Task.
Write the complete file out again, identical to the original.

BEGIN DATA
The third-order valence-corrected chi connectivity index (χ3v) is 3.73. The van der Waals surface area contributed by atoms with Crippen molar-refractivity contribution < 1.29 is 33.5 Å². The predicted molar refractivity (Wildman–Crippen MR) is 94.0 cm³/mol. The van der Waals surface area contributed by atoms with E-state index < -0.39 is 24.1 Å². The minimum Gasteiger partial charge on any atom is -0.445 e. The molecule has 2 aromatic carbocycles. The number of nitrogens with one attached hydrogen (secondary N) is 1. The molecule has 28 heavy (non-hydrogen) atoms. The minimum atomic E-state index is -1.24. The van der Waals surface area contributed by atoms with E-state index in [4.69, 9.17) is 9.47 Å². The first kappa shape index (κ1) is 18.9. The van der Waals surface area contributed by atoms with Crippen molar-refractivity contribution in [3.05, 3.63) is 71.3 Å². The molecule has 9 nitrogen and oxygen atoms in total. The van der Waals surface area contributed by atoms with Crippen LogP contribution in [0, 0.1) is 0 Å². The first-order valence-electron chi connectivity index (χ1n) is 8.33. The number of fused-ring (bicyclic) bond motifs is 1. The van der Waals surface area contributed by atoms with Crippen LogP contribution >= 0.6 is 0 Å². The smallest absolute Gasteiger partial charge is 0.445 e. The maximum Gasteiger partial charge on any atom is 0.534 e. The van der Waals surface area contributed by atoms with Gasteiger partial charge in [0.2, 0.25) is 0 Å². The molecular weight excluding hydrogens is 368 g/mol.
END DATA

The third-order valence-corrected chi connectivity index (χ3v) is 3.73. The van der Waals surface area contributed by atoms with Crippen molar-refractivity contribution < 1.29 is 33.5 Å². The predicted molar refractivity (Wildman–Crippen MR) is 94.0 cm³/mol. The van der Waals surface area contributed by atoms with E-state index < -0.39 is 24.1 Å². The minimum Gasteiger partial charge on any atom is -0.445 e. The molecule has 2 aromatic carbocycles. The number of nitrogens with one attached hydrogen (secondary N) is 1. The molecule has 28 heavy (non-hydrogen) atoms. The minimum atomic E-state index is -1.24. The van der Waals surface area contributed by atoms with E-state index in [4.69, 9.17) is 9.47 Å². The first kappa shape index (κ1) is 18.9. The van der Waals surface area contributed by atoms with Crippen molar-refractivity contribution in [3.05, 3.63) is 71.3 Å². The molecule has 9 nitrogen and oxygen atoms in total. The van der Waals surface area contributed by atoms with Crippen LogP contribution in [0, 0.1) is 0 Å². The first-order valence-electron chi connectivity index (χ1n) is 8.33. The number of fused-ring (bicyclic) bond motifs is 1. The van der Waals surface area contributed by atoms with Crippen LogP contribution >= 0.6 is 0 Å². The smallest absolute Gasteiger partial charge is 0.445 e. The maximum Gasteiger partial charge on any atom is 0.534 e. The van der Waals surface area contributed by atoms with Gasteiger partial charge in [0.2, 0.25) is 0 Å². The molecular weight excluding hydrogens is 368 g/mol.